“That will be a big blow to us if we engage them for only one year and we are not able to renew their contract to engage for the other year because as you can tell, our visibility was beginning to rise in the source markers of US, UK and Europe so we will have really lost the money we have put in if we cannot consolidate those gains and build on them,” Kansiime argues. She also reveals that the ministry has come up with a marketing strategy that will help harmonise the country’s marketing efforts. The country has been having disjointed marketing activities by different agencies without a harmonised message and efforts.

Lacking in equipment

In terms of conservation and sustainable utilisation of wildlife resources, the Uganda Wildlife Authority is also having a funding gap of Shs25 billion. Part of this money (Shs14.5 billion) is to help procure helicopters and drones to be used in aerial surveillance of protected areas and intelligence. For the Uganda Wildlife Education Centre in Entebbe commonly known as Entebbe zoo, some of the activities expected in the coming financial year include refurbishing the floating restaurant and rehabilitation of animal exhibits. The centre’s executive director, James Musinguzi, says they are expecting Shs650 million from government to support some of the planned activities. “We expect about Shs550 million for capital development from government and a contribution of Shs100 million for the wage bill. so we expect Shs650 million in total. The rest will be generated locally from the products we offer here at the centre,” he said.

Cutting costs
For some of the gains to the sector, government has proposed removal of VAT on entrance fees to tourism sites and tour guides and game driving services. The ministry believes this incentive will help reduce the cost of the destination thereby encouraging more tourists to visit destination Uganda. The ministry is having a number of planned activities for the next financial year and targets for the sector such as increasing the tourist numbers. The ministry wants to increase the numbers from the current Shs1.3 million to Shs4 million tourists by 2020, however, Kansiime expresses fear that if the required funds are not availed, it would undermine achievement of this target. “As a sector, we will not be able to meet the targets we had set in terms of numbers because we may not be able to reach the source markets we had identified, and we may also not be able to do the planned development of new products,” Kansiime said.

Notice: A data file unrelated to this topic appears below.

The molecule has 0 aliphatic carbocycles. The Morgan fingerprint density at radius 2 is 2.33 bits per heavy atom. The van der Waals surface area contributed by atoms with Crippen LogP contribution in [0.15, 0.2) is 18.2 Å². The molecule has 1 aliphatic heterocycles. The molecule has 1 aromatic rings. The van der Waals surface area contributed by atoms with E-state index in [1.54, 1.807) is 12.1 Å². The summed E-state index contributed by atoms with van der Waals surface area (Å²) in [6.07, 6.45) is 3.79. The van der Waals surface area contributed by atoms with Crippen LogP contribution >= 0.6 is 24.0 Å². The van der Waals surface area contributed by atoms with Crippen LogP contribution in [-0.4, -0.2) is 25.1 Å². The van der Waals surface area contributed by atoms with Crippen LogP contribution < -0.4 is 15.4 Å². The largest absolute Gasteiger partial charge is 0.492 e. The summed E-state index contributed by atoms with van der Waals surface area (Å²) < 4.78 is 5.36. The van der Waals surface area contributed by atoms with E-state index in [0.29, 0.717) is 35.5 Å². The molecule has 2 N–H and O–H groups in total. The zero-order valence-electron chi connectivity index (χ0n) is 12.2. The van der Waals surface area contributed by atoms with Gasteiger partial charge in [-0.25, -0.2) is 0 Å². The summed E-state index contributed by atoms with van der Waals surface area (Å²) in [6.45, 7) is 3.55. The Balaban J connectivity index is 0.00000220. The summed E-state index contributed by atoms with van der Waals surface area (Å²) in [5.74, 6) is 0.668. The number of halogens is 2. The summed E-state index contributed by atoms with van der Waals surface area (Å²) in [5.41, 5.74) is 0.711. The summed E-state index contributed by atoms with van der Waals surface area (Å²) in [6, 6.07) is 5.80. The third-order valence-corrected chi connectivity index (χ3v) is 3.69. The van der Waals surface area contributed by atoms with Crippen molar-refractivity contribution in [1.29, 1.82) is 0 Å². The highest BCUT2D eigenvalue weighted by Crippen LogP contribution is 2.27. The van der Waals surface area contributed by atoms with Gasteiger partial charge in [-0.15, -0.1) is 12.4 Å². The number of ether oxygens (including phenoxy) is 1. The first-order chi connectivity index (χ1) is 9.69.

Worrying trend

The proportion of the sector budget to the National Budget has stagnated between 0.1 per cent and 0.2 per cent over the last five years. While overall, the budget for the sector has increased by 2.5 per cent from Shs96.51 billion in FY 2016/17 (approved) to Shs98.94 billion (proposed) for FY 2017/18 billion, the proposed government contribution has reduced from Shs29.23 billion in FY 2016/17 to Shs27.25 billion in 2017/18.

By Benjamin Jumbe